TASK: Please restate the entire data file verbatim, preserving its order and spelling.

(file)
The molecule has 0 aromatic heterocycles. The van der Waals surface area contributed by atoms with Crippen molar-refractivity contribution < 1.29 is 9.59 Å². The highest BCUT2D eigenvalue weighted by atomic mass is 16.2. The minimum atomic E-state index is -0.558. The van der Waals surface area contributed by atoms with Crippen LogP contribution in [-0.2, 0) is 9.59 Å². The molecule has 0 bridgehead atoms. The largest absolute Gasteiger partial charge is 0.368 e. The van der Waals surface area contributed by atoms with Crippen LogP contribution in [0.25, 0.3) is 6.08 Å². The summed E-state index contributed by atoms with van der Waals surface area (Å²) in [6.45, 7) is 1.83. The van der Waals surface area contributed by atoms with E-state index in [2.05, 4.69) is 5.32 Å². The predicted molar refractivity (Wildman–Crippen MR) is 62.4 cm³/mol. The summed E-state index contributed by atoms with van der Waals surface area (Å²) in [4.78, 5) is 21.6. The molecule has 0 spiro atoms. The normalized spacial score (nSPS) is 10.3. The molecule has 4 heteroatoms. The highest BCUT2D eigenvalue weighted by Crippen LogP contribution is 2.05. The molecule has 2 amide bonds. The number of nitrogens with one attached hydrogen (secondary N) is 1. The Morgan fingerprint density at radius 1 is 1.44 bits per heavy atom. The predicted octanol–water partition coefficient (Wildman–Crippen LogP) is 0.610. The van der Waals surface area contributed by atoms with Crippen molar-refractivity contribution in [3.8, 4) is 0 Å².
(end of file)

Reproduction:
The molecule has 0 aromatic heterocycles. The van der Waals surface area contributed by atoms with Crippen molar-refractivity contribution < 1.29 is 9.59 Å². The highest BCUT2D eigenvalue weighted by atomic mass is 16.2. The minimum atomic E-state index is -0.558. The van der Waals surface area contributed by atoms with Crippen LogP contribution in [-0.2, 0) is 9.59 Å². The molecule has 0 bridgehead atoms. The largest absolute Gasteiger partial charge is 0.368 e. The van der Waals surface area contributed by atoms with Crippen LogP contribution in [0.25, 0.3) is 6.08 Å². The summed E-state index contributed by atoms with van der Waals surface area (Å²) in [6.45, 7) is 1.83. The van der Waals surface area contributed by atoms with E-state index in [2.05, 4.69) is 5.32 Å². The predicted molar refractivity (Wildman–Crippen MR) is 62.4 cm³/mol. The summed E-state index contributed by atoms with van der Waals surface area (Å²) in [4.78, 5) is 21.6. The molecule has 0 spiro atoms. The normalized spacial score (nSPS) is 10.3. The molecule has 4 heteroatoms. The highest BCUT2D eigenvalue weighted by Crippen LogP contribution is 2.05. The molecule has 2 amide bonds. The number of nitrogens with one attached hydrogen (secondary N) is 1. The Morgan fingerprint density at radius 1 is 1.44 bits per heavy atom. The predicted octanol–water partition coefficient (Wildman–Crippen LogP) is 0.610. The van der Waals surface area contributed by atoms with Crippen molar-refractivity contribution in [3.8, 4) is 0 Å².